Cooking for students – healthy eating on a budget

Cooking for students - healthy eating on a budget

Food is one of the main areas of expenditure for those studying away from home, and cooking can be a real challenge for students, but you really don’t want to live on Pot Noodles and Cup-a-Soup for a whole term.  Healthy eating on a budget is more straightforward than you might think – it is quite easy to eat cheaply but still create food that is both nutritious and tasty.  Here’s my brief introduction to cooking for students – follow these few simple guidelines and you’ll find you can shave a significant amount off your weekly food bill.

 

  1.  Eat lots of vegetables of all different colours.  Root veg are a great option for filling out a stew, chilli or curry – butternut squash, sweet potatoes, carrots etc. all make a delicious alternative to meat.
  2. Use beans and pulses – lentils, chickpeas, cannellini beans and so on are all cheap nourishing ingredients that can easily be jazzed up with a few herbs and spices.
  3. Baked beans may be traditional student fare, but remember that they are simple to prepare, tasty and very good for you.  Beans with a jacket potato make a great quick supper.  Flavour them with chilli or curry powder for a little variety.
  4. When shopping at the supermarket, look out for the supermarket’s own budget brand (Tesco Value, Sainsbury’s Basics etc.) – many of these products are great value for money.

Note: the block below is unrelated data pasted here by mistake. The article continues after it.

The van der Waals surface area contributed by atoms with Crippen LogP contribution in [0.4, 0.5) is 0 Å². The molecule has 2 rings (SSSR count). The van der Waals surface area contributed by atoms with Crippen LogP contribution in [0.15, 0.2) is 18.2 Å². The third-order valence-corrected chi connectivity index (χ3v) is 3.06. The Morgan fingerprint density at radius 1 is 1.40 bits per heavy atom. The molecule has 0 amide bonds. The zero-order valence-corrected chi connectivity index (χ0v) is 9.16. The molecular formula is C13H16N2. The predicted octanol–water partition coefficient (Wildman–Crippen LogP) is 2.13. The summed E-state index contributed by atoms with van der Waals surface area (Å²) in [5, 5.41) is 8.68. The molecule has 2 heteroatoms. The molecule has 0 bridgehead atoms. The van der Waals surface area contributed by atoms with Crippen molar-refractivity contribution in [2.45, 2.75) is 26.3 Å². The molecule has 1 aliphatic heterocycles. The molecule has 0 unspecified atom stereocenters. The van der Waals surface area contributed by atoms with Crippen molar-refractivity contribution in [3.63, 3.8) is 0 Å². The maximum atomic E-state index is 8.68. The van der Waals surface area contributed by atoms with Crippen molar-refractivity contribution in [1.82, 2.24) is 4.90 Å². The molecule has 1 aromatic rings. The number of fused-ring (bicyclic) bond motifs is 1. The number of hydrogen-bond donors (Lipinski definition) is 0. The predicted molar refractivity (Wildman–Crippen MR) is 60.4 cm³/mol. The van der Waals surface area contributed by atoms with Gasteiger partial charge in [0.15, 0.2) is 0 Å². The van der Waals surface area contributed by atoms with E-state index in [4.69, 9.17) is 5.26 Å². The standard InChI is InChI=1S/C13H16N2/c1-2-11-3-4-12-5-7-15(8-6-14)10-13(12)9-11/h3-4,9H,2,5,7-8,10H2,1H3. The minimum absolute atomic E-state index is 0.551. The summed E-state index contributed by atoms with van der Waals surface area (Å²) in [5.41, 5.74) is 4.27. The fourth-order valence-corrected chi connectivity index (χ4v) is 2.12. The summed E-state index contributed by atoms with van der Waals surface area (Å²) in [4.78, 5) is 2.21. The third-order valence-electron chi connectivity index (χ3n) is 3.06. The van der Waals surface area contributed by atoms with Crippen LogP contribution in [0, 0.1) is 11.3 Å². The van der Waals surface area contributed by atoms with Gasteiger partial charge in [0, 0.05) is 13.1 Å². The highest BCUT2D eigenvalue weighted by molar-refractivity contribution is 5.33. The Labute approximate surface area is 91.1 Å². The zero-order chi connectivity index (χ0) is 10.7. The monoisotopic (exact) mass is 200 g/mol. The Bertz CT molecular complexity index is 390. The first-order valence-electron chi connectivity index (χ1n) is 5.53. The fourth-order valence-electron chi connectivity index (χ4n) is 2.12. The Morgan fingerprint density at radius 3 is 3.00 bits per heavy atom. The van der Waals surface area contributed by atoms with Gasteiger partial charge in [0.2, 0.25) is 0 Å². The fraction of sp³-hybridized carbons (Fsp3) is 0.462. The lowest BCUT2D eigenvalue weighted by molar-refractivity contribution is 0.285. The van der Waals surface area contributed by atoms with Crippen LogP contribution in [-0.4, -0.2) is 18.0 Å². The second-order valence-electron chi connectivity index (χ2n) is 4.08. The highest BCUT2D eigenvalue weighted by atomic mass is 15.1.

5. Try and find an Aldi supermarket near you.  They don’t sell many branded products, but they are much cheaper for the basics.  Buy their beans, tinned tomatoes, butter, flour, milk and all your other staples and you’ll save a fortune.  If you need any branded goods then take an occasional trip to one of the larger supermarkets just for these items.
  6. When you’re cooking, make enough for two or three meals and freeze them for when you need a quick ‘ready meal’ one day.  It won’t cost you three times as much to make three meals rather than one, and it’s only a bit of extra chopping!
  7. Frozen veg are often a good option – frozen green beans, for example, are often cheaper, and certainly much nicer and better for you than a pack of wilting, yellow, less-than-fresh ones that have been sitting in the fridge for a fortnight!
  8. Don’t forget the humble egg – a quick omlette or scrambled egg on toast can make a satisfying, nourishing meal in minutes.

Here’s a list of essential items for your storecupboard.  When you’re moving into halls, or into a student house for the first time, stock up on these ingredients so you’re always able to whip up a tasty supper at any time.

Storecupboard foods

Baked beans
Tinned tomatoes
Tinned tuna
Lentils and chickpeas
Rice
Pasta
Bread
Porridge
Chilli powder
Salt + pepper
Sugar
Flour
Stock cubes
Soy sauce or Worcestershire sauce
Onions
Potatoes
Carrots
Tea bags
Coffee
Oil for frying

For the fridge

Milk
Butter
Cheese
Ham
Eggs

Frozen foods

Frozen peas, beans etc.
Pizza – for emergencies!

So, now you have a fully stocked storecupboard it’s time to begin creating your thrifty feasts.  There are so many ways to eat well and healthily while you’re living on a student budget.  We will soon be posting some great recipes for you to try – bookmark us and watch this space for some more useful ideas!

 

Speak Your Mind

*